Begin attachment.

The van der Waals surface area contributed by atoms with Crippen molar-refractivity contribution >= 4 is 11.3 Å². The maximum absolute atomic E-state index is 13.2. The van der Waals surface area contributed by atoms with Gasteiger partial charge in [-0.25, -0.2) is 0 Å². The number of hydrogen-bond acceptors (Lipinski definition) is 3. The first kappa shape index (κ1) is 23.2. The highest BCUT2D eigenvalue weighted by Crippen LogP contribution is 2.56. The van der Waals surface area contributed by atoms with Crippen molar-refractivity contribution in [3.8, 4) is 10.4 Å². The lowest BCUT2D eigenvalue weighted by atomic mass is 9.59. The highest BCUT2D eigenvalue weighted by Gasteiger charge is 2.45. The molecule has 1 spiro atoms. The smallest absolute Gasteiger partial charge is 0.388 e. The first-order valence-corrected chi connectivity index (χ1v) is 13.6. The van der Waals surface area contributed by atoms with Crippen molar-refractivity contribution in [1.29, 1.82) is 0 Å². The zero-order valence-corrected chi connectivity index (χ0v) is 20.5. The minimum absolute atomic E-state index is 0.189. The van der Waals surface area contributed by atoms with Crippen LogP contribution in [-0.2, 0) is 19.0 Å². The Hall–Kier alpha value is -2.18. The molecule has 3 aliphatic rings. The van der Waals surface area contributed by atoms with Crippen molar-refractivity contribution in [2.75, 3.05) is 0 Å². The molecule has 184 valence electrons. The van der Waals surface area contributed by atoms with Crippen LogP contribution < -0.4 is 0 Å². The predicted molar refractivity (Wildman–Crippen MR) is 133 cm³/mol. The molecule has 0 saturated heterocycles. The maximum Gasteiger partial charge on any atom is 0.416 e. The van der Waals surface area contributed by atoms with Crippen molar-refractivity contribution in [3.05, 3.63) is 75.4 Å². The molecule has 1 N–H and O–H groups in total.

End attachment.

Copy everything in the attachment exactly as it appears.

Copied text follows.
The van der Waals surface area contributed by atoms with Crippen molar-refractivity contribution >= 4 is 11.3 Å². The maximum absolute atomic E-state index is 13.2. The van der Waals surface area contributed by atoms with Gasteiger partial charge in [-0.25, -0.2) is 0 Å². The number of hydrogen-bond acceptors (Lipinski definition) is 3. The first kappa shape index (κ1) is 23.2. The highest BCUT2D eigenvalue weighted by Crippen LogP contribution is 2.56. The van der Waals surface area contributed by atoms with Crippen molar-refractivity contribution in [3.8, 4) is 10.4 Å². The lowest BCUT2D eigenvalue weighted by atomic mass is 9.59. The highest BCUT2D eigenvalue weighted by Gasteiger charge is 2.45. The molecule has 1 spiro atoms. The smallest absolute Gasteiger partial charge is 0.388 e. The first-order valence-corrected chi connectivity index (χ1v) is 13.6. The van der Waals surface area contributed by atoms with Crippen molar-refractivity contribution in [1.29, 1.82) is 0 Å². The zero-order valence-corrected chi connectivity index (χ0v) is 20.5. The minimum absolute atomic E-state index is 0.189. The van der Waals surface area contributed by atoms with Crippen LogP contribution in [-0.2, 0) is 19.0 Å². The Hall–Kier alpha value is -2.18. The molecule has 3 aliphatic rings. The van der Waals surface area contributed by atoms with Crippen molar-refractivity contribution in [2.75, 3.05) is 0 Å². The molecule has 184 valence electrons. The van der Waals surface area contributed by atoms with Crippen LogP contribution < -0.4 is 0 Å². The predicted molar refractivity (Wildman–Crippen MR) is 133 cm³/mol. The molecule has 0 saturated heterocycles. The maximum Gasteiger partial charge on any atom is 0.416 e. The van der Waals surface area contributed by atoms with Crippen molar-refractivity contribution in [3.05, 3.63) is 75.4 Å². The molecule has 1 N–H and O–H groups in total.